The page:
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Did the Celtics make a mistake by passing up on Austin Reaves?

Austin Reaves was still on the board when the Celtics drafted Juhann Begarin.

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Boston Celtics v Los Angeles Lakers Photo by Harry How/Getty Images

He might be a Los Angeles Laker, but there’s no denying that Austin Reaves is as likable as they come. Humble, hungry, and deceptively talented, ‘Hillbilly Kobe’ has become a feel-good story of the summer.

According to Jovan Buha of The Athletic, the Lakers front office spent the opening weeks of the offseason peacocking about their willingness to match any offer sheet their restricted free agent could potentially sign. Los Angeles then tied Reaves down to a four-year $53.8 million deal.

Things could have been so different, though.

During the 2021 NBA Draft, the Celtics held the 45th pick — which ultimately ended up becoming Juhann Begarin — placing them in range to select Reaves. The Celtics did hold a workout for the Oklahoma product, as originally reported by former CelticsBlogger Chris Grenham.

“Reaves is set to work out with the Celtics on Tuesday, according to sources. A workout this close to draft night is a sure sign of interest from Boston, which should not come as a surprise to those who know Reaves’ game,” Grenham wrote. “Reaves had a fantastic showing at the NBA Combine last month, which quickly helped to boost his stock among NBA front offices. But opening eyes as an overlooked prospect is nothing new for Reaves. He’s had to prove people wrong for his entire basketball career.”

However, on draft night, Reaves turned down the opportunity to be selected by the Detroit Pistons with the 42nd pick, and that likely made the Celtics think twice about drafting the young combo guard.

“I could have got drafted 42nd by Detroit, but kind of declined that to put me in LA for a better spot,” Reaves said during a recent appearance on the ‘All The Smoke Podcast.’ “Basically, we tiered teams - the best fit for me. And LA was two on the list; they were tier one. I think Detroit called...It was trying to put me in a position to get a roster spot...I didn’t really have to make any calls either - obviously, I wanted to - but it was all about playing the long game.”

Would Reaves have declined a chance to join Boston? What tier did he have them on his list of teams? And would his career have taken off the way it has if he did get selected with the 45th pick in 2021? All of these questions will likely remain unanswered.

Outside of Sam Hauser, Boston’s talent development via their G-League system is questionable. Oftentimes, there’s no room on their stacked NBA roster to afford chances for developmental projects. Between 2021 and today, there haven’t been many opportunities for young guards to crack the rotation — much to the chagrin of Payton Pritchard.

Reaves got to where he is now because there was an opportunity within the Lakers rotation. Los Angeles needed younger talent. They needed ball-handling. And most importantly, they needed players who could impact winning without the ball in their hands but who could scale their production when needed.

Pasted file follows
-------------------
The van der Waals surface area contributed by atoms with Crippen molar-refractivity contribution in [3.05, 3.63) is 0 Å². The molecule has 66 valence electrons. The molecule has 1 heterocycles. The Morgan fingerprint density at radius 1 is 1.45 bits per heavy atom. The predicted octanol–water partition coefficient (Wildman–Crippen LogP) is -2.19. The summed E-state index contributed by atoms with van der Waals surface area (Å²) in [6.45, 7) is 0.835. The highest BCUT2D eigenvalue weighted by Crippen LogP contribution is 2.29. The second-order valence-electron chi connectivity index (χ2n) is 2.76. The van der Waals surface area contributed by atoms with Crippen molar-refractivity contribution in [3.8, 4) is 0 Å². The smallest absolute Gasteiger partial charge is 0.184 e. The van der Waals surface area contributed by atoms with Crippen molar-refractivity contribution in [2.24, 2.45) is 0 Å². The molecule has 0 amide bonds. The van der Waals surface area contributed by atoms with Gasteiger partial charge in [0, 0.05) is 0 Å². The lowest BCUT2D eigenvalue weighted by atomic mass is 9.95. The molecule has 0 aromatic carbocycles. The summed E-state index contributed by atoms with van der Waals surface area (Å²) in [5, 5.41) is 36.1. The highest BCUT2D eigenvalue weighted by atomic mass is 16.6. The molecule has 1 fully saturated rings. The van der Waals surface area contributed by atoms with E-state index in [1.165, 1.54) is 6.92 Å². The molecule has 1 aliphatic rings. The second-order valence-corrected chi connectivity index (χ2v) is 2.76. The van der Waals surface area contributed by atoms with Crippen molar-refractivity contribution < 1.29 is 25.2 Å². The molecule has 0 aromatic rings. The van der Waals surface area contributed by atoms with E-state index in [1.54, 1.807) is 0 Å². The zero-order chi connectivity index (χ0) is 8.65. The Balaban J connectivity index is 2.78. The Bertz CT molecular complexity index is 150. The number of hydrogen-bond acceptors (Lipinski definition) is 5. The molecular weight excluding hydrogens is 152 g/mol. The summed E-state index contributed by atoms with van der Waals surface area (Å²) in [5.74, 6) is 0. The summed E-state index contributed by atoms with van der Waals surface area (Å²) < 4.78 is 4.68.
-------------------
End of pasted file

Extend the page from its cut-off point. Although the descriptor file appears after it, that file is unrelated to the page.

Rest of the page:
Doesn’t every contending team need that, though? Reaves is clearly talented. Far too talented for the G-League. You have to imagine that Ime Udoka and Joe Mazzulla have enough of an eye for young talent that they would have seen Reaves was a ready-made NBA player entering his first training camp.

Ask yourself this: If Boston had drafted Reaves, and he had broken into their rotation and became a core member of the team, how would their roster be different from what it currently is?

The first answer is pretty simple: Boston probably wouldn’t have traded for Malcolm Brogdon last summer. Reaves’ ability to score, facilitate, and work off-ball, coupled with Pritchard’s floor spacing, likely removes the need for Brogdon despite his clear talent. As such, Aaron Nesmith remains on the roster along with Daniel Theis.

If Reaves is operating as the sixth man, he may not get hurt in the Eastern Conference Finals — or perhaps he’s the key to unlocking the Golden State Warriors' defense in the 2022 NBA Finals. Both are unlikely, but they’re in the realm of the possible.

Maybe Reaves is the guard that’s sent out as part of the Kristaps Porzingis deal, or is the reason Payton Pritchard is already on a different roster? Or maybe Reaves is stuck in the G-League, never breaking through into the NBA.

Action and reaction are facts of life.

Reaves went undrafted, joined the Lakers, and is now a breakout star with Team USA at the FIBA World Cup. As easy as it is to assume that the same would have happened in Boston, logically speaking, Reaves likely wouldn’t have popped. There is simply too much competition for guard minutes, and the focus on adding and incorporating youth isn’t at the forefront of Boston’s current roster-building plans.

Yes, the Celtics missed out on a player who is proving to be a high-level starter on a contending team. But no, Boston didn’t make a mistake in choosing not to draft a player who already had his own plan in place. It’s easy to look back and wonder what if, but should we choose to play that game, there are way bigger questions than potentially drafting Reaves in the second round.

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